Dialogue is always clear and distinct and John Ottman's pounding and insistent yet unusually (for him) forgettable score comes over well, without dominating the film, and even possessing some reasonable separation across the front and nice some stereo effects. Ambient noises and discrete effects are actually quite good and well positioned around the soundscape - mobile phones, the ignition of a gas burner, a knock at the door, running feet etc - but there is nothing particularly grand taking place in the rears to speak of. Bass may often seem to engulf the room - which I like - but the film still sounds curiously uninvolving with regards to wraparound excitement.
I've heard both the TrueHD and the optional DD 5.1 tracks. The TrueHD is definitely fuller and richer and with more throbbing bass, but this is still a vaguely underwhelming audio experience.
ExtrasThe three featurettes - A New Story, On The Set and Snatched - aren't worth talking about let alone watching. Pure blink-and-you'll-miss-em EPK drivel. So, the only thing in this package that is worthy of being called a special feature is the 19-minute documentary entitled We've Been Snatched Before: Invasion In Media History. However, this feature only pays lip service to the films and the original book, opting to chronicle the potential mass-threat of new bugs and infections and how Mankind has prepared to fight them off. It is scary stuff, unlike the film, but it is also dealt in broad strokes from a variety of medical experts and scientists who either downplay or seemingly exaggerate the potential risks. Whilst this was a topical addition to the disc, I would really have preferred something that reflected the ongoing fascination with the original premise and how that set-up has evolved to reflect the era in which each film was made. It is also worth pointing out that Jack Finney didn't write the story with McCarthy-style commie-paranoia in mind at all, this is simply how the media and the audiences saw the first film. Subsequent entries have attempted to utilise this allegorical context for their own means. And this latest one makes the most pathetic observations of all and even sledgehammers them home in the belief that the audience doesn't have any brains of their own.
Understandably there is no commentary or serious input from the director, since this is patently not the film that he set out to make.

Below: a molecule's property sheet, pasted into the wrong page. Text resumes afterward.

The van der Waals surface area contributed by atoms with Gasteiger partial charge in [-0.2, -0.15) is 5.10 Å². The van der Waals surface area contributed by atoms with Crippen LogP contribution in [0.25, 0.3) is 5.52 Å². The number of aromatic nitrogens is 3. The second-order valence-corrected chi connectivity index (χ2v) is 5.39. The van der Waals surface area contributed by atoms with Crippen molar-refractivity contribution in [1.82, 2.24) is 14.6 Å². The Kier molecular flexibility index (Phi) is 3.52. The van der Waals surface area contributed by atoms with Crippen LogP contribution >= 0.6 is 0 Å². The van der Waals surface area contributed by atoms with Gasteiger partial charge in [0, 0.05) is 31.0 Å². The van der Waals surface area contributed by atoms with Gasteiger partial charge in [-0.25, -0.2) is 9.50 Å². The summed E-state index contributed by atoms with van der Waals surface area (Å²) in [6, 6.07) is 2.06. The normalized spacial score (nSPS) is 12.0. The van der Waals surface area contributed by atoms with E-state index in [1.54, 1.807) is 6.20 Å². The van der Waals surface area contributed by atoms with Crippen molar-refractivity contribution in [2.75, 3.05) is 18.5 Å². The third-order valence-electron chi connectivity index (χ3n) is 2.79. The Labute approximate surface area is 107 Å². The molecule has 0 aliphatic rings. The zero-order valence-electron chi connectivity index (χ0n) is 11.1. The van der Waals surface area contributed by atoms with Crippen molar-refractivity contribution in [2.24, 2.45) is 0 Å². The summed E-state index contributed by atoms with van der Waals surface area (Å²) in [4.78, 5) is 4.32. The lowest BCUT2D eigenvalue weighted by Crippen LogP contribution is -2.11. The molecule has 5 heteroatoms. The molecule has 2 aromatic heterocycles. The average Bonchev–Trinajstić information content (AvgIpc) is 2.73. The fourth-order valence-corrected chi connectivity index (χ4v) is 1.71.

VerdictThe Invasion may not be as glaringly broken a film as Ridley Scott's theatrical print of Kingdom Of Heaven, and it is highly unlikely that any reinstated footage or alteration will make an improvement akin to Scott's epic project. Basically, it is a fundamentally flawed and wholly unnecessary movie. What little metaphor, allegory or message it purports to have is lit up in huge neon letters that not only insults the intelligence of the viewer, is also vaguely offensive. Ironically, the take-over bid seems to be underway already with Joel Silver and his team brainwashing the audience with their heavy-handed doctrine.
So, The Invasion is a pretty poor movie whichever you cut it. Un-wanted action, TV-weepie style acting and a screenplay that is risible in the extreme. It is also a terrible entry in the, until now, excellent series of movies based around Finney's book. Yet on some cheesy level I still quite enjoyed it. Go figure. Oh, and the other three volunteers for my little experiment all hated it and thought it derivative, contrived and unexciting.
The disc offers a fine video transfer, but the sound ends up being underwhelming, seemingly containing the mix that was intended all along for the original and more pedestrian cut of the film, not this bombastic re-edited version. Extras-wise - forget it.
The Invasion will while away some undemanding time but it is a slap in the face of an acknowledged classic and, at best, eminently forgettable. But if you do find yourself watching this ... I did warn you about that appalling letdown of a finale.